Lascaux cave art

Lascaux cave art

Wednesday, March 19, 2008

Parsifal


Wagner`s last and many argue his greatest music drama[he did not refer to them as operas] is Parsifal. Wagner based his work on Wolfram von Eschenbach`s version of the Parzival myth. However von Eschenbach`s work does agree closely with the older version by Chretien de Troyes.
It would be a mistake to label Parsifal as a Christian passion play as many have over the years since its first performance in 1882. Sacred drama it may be but Christian certainly not. There is a thin, a very thin Christian veneer to the drama but only a very superficial understanding would cause one to consider it essentially a Christian work.
Parsifal is inextricably linked to the King Arthur and Holy Grail myths of the high Middle Ages whose roots may be traced right back to pre-christian Celtic times and the myth of the Cauldron which features in many Celtic tales, especially the Cauldron of the god Dagda. A real life magical cauldron, the Gundestrup Cauldron was discovered in a Danish peat bog at Gundestrup and datable to the 1st or 2nd century BCE and probably manufactured in Gaul. Its sides feature images of Celtic deities and sacred magical rituals and the author John Grigsby in his Warriors of the Wasteland considers that it was connected to rituals of human sacrifice because there is a basis for this in Celtic myths and human sacrifice in peat bogs is known to have been practiced in the Celtic and Germanic regions.[See PV Glob`s The Bog People]
Both the Grail[taken from the Old French graal, an adaption of the Latin gradalis] is a dish, a cauldron in other words and like the Cauldron of Celtic myth had curious restorative properties and could provide nourishment and sustenance for the Knights of the Grail as Dagda`s Cauldron could.
Current popular authors associate the Grail with the idea of a bloodline, most especially a messianic bloodline which must be guarded and kept secret.
Wagner whether intentionally or not appears to be responsible in the eyes of some scholars for associating the Grail with the concept of Aryan blood purity. Certainly his Pasifal does seem to associate the concept of the land around Montsalvat being laid waste due to the faithlessness of its king Amfortas who succombed in temptation to the feminine charms of the sorceress Kundry who is taken by some to be a feminine Wandering Jew. The result of this lapse was a loss in blood purity and the onset of physical and spiritual corruption in the Grail lands which only Parsifal, the Aryan redeemer could restore.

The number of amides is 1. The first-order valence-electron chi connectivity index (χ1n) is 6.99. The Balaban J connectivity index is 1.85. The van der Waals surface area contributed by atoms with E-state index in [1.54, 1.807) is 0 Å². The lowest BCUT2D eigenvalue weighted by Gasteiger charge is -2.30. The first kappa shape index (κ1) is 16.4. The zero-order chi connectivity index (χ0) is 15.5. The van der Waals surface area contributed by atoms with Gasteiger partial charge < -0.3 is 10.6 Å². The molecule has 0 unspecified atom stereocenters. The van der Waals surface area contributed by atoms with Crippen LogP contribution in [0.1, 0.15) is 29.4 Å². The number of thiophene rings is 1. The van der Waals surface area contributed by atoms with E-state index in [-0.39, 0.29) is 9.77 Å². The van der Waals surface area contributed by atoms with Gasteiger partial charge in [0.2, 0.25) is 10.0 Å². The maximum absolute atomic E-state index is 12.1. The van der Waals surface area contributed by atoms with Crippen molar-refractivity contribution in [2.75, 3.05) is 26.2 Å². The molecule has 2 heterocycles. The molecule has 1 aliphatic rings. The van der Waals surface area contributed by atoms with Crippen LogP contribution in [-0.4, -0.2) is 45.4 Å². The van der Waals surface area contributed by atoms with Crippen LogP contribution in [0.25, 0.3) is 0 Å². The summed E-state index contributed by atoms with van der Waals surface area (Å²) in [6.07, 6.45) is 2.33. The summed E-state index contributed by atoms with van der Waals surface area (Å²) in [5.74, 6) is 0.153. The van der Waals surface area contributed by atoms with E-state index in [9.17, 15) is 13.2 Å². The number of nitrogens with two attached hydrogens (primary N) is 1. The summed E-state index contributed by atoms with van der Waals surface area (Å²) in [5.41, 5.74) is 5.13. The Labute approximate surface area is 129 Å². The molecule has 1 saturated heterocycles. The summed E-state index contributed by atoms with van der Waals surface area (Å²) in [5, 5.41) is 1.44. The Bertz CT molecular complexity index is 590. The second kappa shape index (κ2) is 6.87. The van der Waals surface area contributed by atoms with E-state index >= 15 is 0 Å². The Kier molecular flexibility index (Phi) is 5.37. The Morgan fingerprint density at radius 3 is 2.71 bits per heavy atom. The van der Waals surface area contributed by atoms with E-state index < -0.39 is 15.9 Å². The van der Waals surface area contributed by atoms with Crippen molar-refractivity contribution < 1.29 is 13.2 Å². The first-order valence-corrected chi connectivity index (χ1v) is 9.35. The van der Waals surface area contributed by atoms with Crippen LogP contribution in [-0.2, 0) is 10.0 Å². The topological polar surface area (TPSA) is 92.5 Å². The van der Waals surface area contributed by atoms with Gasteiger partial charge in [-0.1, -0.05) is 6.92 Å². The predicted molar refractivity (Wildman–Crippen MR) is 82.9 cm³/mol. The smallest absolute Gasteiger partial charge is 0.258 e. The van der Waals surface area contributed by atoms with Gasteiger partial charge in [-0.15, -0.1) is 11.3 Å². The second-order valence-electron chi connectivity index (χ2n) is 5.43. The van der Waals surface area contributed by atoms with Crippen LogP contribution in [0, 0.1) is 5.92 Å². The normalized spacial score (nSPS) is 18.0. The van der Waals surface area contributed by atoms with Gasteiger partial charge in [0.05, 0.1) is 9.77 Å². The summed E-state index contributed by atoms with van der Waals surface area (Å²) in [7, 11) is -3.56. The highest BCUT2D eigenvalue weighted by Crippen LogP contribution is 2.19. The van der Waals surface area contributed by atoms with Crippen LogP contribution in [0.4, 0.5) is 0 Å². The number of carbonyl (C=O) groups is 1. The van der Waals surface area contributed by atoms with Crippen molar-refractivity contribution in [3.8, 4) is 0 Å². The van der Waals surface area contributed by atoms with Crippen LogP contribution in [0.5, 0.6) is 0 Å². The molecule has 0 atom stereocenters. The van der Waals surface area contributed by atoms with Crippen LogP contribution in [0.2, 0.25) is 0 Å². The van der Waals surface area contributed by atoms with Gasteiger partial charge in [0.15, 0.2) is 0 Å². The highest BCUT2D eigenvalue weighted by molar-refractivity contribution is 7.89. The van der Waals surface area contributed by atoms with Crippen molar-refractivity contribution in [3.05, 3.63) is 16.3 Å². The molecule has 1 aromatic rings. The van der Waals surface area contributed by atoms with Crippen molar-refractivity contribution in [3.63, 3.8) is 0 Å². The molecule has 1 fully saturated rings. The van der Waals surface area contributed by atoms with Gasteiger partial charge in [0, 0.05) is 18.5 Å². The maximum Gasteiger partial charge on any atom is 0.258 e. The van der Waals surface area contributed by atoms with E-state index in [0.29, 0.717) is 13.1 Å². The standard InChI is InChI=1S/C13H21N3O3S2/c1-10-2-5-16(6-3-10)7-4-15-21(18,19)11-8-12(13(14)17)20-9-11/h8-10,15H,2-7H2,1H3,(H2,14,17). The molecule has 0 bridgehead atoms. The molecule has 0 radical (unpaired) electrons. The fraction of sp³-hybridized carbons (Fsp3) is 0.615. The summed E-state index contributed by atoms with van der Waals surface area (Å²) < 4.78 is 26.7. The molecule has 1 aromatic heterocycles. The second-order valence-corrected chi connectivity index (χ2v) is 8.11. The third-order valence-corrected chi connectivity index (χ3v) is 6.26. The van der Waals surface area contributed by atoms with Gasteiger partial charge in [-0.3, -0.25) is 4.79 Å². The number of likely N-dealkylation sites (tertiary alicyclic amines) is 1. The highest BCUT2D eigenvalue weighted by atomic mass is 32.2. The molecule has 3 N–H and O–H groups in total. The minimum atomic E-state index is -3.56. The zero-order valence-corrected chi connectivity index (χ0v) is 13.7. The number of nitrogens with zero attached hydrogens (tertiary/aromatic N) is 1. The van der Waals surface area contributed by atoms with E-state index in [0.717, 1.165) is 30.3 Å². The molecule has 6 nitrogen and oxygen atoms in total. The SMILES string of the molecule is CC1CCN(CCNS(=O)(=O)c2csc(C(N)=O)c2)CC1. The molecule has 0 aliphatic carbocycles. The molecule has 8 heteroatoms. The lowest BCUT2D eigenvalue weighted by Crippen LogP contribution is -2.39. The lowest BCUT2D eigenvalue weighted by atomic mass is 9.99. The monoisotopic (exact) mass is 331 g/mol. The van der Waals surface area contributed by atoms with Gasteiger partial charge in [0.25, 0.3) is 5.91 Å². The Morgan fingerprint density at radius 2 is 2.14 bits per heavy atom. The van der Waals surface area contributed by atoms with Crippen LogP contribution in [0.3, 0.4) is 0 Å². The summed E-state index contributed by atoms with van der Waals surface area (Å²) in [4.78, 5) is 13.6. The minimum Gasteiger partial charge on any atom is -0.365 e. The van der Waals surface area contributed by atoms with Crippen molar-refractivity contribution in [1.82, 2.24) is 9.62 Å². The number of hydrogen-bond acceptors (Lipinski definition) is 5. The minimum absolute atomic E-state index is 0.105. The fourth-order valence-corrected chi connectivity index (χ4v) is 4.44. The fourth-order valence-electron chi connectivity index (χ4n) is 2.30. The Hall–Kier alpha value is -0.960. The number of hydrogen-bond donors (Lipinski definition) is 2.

Only by his possession of the sacred spear/lance and the Grail could he restore the land and people.
The spear could be likened to a penis, the Grail a womb. The meeting of the two, the animus and the anima would restore Aryan wholeness and blood purity.
Many have also likened the sacred spear or lance with the spear of Wotan, Gungnir which in Wagner`s Siegfried was broken by the hero Siegfried and this marked the end of the gods, the onset of the Goetterdaemmerung, The Twilight of the Gods.
Parsifal in effect is a reborn Siegfried, a hero destined to a higher status who will fulfill his mission where Siegfried failed but nevertheless builds upon Siegfried`s past work.
Where Siegfried, the fearless hero was intent on discovering the emotion of fear[something he lacked] Parsifal`s mission was to discover the emotion of compassion[Mitleid].
On discovering the Valkyrie in a deep sleep[induced by her father Wotan for disobedience] on the summit of a rocky mountain, surrounded by a magical wall of fire that no coward dare cross Siegfried suddenly experienced fear for the first time in his life:

Brennender Zauber
zueckt mir in`s Herz;
feurige Angst
fasst meine Augen:
mir schwankt und schwindelt der Sinn!
Translation by Stewart Spencer:
Burning enchantment
charms my heart;
fiery terror
transfixes my eyes:
my senses stagger and swoon!
By contrast Parsifal finally learned compassion by asking the question, What aileth thee mine uncle?[Eschenbach]

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